I built my first frame in January/February of 2013. It was completed just before I went to the North American Handmade Bicycle Show (NAHBS), and gave me a real appreciation for the amazing craftsmanship on display at NAHBS.
Things I did right:
I studied the Paterek Manual. This book provided a great overview of building a frame.
I bought bikecad. This greatly simplified designing the frame, and made mitering tubes a breeze.
I built this frame off of a granite surface plate, which really works pretty well for the occasional frame. I just realized the picture below if of an aborted mountain bike frame, but the technique is the same.
I ended up with a frame that I rode for a year and a half.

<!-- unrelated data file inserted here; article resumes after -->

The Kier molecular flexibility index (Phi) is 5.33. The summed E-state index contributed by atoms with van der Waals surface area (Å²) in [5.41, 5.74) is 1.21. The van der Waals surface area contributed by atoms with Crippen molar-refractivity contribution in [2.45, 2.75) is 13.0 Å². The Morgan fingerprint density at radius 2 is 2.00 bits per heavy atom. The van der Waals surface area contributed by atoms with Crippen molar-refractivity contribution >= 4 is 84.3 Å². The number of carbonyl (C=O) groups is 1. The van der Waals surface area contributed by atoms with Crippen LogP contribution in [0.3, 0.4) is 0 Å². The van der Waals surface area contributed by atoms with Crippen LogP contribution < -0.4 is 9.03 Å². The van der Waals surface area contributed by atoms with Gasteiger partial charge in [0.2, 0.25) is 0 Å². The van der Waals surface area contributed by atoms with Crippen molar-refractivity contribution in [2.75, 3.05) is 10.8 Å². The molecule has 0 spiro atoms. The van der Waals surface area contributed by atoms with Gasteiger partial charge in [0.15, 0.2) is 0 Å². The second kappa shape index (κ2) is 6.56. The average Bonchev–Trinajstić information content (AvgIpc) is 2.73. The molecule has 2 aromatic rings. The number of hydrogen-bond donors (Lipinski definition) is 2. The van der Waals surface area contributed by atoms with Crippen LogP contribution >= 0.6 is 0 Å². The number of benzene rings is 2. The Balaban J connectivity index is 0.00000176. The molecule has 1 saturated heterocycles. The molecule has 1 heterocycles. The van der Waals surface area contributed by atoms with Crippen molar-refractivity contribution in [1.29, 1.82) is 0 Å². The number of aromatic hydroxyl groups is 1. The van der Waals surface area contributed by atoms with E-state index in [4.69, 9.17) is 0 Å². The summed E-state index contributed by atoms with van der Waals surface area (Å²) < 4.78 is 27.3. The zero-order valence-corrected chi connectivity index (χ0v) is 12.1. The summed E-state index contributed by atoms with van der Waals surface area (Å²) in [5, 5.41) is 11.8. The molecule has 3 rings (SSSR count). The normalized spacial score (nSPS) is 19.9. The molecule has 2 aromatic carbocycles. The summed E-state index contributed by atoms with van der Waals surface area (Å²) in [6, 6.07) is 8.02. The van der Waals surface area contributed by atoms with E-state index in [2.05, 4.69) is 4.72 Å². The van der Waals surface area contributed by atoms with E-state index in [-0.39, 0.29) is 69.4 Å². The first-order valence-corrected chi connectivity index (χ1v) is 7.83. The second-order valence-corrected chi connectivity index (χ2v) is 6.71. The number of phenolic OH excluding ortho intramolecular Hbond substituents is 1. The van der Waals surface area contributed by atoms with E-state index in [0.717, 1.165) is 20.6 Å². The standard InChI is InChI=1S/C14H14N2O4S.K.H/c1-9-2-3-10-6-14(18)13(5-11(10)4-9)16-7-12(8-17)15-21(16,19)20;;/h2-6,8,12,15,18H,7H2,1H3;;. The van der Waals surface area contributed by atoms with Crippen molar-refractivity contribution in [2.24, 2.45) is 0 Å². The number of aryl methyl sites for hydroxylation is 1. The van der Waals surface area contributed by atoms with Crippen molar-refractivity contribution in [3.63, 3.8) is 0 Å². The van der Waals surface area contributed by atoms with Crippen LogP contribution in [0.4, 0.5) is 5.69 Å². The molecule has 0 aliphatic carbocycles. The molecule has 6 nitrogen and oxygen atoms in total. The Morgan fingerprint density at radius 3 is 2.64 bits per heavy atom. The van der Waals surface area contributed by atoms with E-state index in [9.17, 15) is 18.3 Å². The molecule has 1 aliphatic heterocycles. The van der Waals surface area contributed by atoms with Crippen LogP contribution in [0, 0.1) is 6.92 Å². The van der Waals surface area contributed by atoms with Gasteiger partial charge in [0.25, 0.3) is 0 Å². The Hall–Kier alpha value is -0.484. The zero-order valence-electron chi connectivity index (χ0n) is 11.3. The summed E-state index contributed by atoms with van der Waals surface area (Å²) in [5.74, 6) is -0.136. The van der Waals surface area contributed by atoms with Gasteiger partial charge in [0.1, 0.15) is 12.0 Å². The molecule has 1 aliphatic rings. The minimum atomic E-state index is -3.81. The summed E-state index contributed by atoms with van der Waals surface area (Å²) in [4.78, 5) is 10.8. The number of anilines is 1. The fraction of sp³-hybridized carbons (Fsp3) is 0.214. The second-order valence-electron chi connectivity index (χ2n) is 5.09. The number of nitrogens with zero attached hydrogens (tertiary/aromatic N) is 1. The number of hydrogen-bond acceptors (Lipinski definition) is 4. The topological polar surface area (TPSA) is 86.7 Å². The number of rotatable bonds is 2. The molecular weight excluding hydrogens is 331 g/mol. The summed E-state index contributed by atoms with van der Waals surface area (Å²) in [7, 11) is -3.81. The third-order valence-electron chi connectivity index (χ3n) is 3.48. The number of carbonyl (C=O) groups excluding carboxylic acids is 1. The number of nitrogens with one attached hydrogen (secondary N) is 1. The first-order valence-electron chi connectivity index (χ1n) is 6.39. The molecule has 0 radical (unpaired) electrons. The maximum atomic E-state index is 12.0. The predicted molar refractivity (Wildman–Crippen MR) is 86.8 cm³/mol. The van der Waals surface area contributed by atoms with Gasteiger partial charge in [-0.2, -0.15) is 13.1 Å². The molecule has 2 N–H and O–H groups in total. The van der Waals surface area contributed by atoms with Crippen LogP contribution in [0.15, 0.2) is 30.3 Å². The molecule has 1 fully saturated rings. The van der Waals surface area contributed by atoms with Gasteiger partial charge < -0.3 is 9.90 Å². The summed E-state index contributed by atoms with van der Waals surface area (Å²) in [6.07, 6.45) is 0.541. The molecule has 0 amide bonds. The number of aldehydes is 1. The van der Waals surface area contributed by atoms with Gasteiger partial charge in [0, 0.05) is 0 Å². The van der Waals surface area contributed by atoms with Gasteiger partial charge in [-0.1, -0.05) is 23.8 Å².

Things I did wrong:
I bought my flux and brass rod from the local welding store. I came to learn later that the flux and rod geared towards bikes is of higher quality and flows better. Moreover, using silver to braze instead of brass works much better, especially for a newbie. The silver flows really well, and allows for lower temperatures. It costs substantially more, but is well worth the cost.
The lugs I used were not formed well. I decided to use them anyway, but in retrospect, I should have obtained different lugs. The slightly misshapen lugs caused problems with alignment and flowing brass.
I really overcooked my joints. As a result, I had to ream the heck out of the seat tube so I could slide a seat post in.
Some practice joints might have been a good idea too.
I spray painted the frame. I realized all of the flaws on this frame, and didn’t want to spend the money on a proper finish. I knew I would build something much better in short order.
I made the front end too tall. I think I was feeling old and decided I wanted a higher front end, but I went overboard and it gave the bike a somewhat vague feeling up front.